LETTER: Resident Worried About Chemicals Being Used on Artificial Turf


(This letter was read to the Town Council on Oct. 10, 2017)

Maintaining artificial turf means putting chemicals on top of chemicals.

With a high quality, state of the art, cost-effective, grass playing field, which we do not currently have in Watertown, proper maintenance, supervised by a knowledgeable professional is essential to protect that field.

But in the strange new world of unnatural fields, proper maintenance can mean less about protecting the field, and more about protecting the human beings, especially young ones, who use the field.

Proper maintenance of synthetic turf requires that even more chemicals be applied to the field – a field which is already a mixture of hundreds of chemicals, in solid form. Flame retardants need to be added because plastic blades and tire crumbs are made from petroleum, which is highly flammable.

Biocides are required to remove bodily fluids generated by players slamming against the field and slamming against each other. Football is a hard contact sport. Sweat, urine, blood, spit, snot, and vomit sit on the plastic and rubber, and accumulate, becoming part of that field, until it is chemically cleaned.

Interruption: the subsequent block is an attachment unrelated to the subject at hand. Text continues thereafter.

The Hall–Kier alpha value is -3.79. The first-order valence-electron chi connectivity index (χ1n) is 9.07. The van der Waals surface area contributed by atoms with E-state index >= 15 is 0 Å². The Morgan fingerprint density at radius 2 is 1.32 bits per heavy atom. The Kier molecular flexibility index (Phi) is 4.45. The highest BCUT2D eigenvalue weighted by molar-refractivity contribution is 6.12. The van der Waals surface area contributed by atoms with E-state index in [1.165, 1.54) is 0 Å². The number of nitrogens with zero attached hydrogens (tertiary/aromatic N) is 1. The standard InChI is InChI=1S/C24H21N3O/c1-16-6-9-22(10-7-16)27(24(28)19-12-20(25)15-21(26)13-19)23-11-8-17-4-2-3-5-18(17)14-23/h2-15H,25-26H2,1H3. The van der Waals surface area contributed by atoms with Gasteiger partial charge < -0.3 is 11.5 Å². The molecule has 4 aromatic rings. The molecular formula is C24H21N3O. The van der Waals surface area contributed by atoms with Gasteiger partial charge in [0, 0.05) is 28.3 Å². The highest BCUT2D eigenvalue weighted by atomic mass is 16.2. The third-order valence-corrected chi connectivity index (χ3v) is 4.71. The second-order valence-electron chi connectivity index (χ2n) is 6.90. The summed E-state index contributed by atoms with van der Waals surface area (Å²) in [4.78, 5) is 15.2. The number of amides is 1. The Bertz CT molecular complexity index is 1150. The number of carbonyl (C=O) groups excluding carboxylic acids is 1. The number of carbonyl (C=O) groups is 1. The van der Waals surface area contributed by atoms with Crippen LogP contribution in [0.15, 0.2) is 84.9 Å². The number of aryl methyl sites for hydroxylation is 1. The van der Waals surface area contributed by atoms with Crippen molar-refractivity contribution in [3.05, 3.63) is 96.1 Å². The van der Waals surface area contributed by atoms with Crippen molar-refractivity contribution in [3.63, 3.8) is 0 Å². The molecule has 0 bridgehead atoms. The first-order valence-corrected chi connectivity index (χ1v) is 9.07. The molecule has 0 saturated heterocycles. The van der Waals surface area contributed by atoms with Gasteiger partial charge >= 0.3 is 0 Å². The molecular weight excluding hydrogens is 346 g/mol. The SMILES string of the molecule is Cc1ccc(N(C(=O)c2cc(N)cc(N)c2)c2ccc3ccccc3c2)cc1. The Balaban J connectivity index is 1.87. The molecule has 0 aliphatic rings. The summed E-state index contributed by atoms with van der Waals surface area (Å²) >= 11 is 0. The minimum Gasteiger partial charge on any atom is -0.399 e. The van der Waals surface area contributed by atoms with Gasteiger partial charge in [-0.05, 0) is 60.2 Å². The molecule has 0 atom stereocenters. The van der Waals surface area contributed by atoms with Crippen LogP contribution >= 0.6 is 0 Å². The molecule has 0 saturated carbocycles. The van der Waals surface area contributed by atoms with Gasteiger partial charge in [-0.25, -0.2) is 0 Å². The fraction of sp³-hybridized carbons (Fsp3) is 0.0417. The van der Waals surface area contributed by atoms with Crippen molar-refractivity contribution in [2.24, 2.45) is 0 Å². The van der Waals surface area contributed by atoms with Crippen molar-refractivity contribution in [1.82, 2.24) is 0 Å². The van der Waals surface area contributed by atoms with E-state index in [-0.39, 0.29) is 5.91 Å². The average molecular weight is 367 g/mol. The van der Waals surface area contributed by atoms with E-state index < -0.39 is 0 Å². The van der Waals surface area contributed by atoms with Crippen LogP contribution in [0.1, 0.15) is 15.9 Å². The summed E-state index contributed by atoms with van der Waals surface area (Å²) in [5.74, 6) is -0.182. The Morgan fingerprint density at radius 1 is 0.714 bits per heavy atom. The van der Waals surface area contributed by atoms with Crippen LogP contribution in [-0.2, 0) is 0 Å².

Fungicides are necessary to prevent or stop the growth of mold, which can cause infections, including potentially deadly MRSA.

Herbicides are necessary to control weeds. Yes, weeds do grow on fake grass and cannot be pulled out without damaging the mesh.

Some of the chemicals already contained in the turf are known to cause cancer, or respiratory illnesses, or hormone disruption, or learning disabilities. So now we add these types of maintenance chemicals, which themselves may trigger those
same damaging health effects.

What specific maintenance chemicals are we spraying onto the field and what warning labels are on those containers?

When are we applying those chemicals? Are we applying them at different times or all at once?

Are we doing it on hot summer days when the temperature of the turf is 130 or 140 degrees, when the chemicals in the field are more volatile?

Are we doing it the day before or the same day that the field hockey team practices or plays a game?

As one who lives downwind of Victory Field, I would like to have the answers to those questions. I believe that all parents should have the answers to those questions.

And I think you should have them too.

Bruce Coltin
Marion Road


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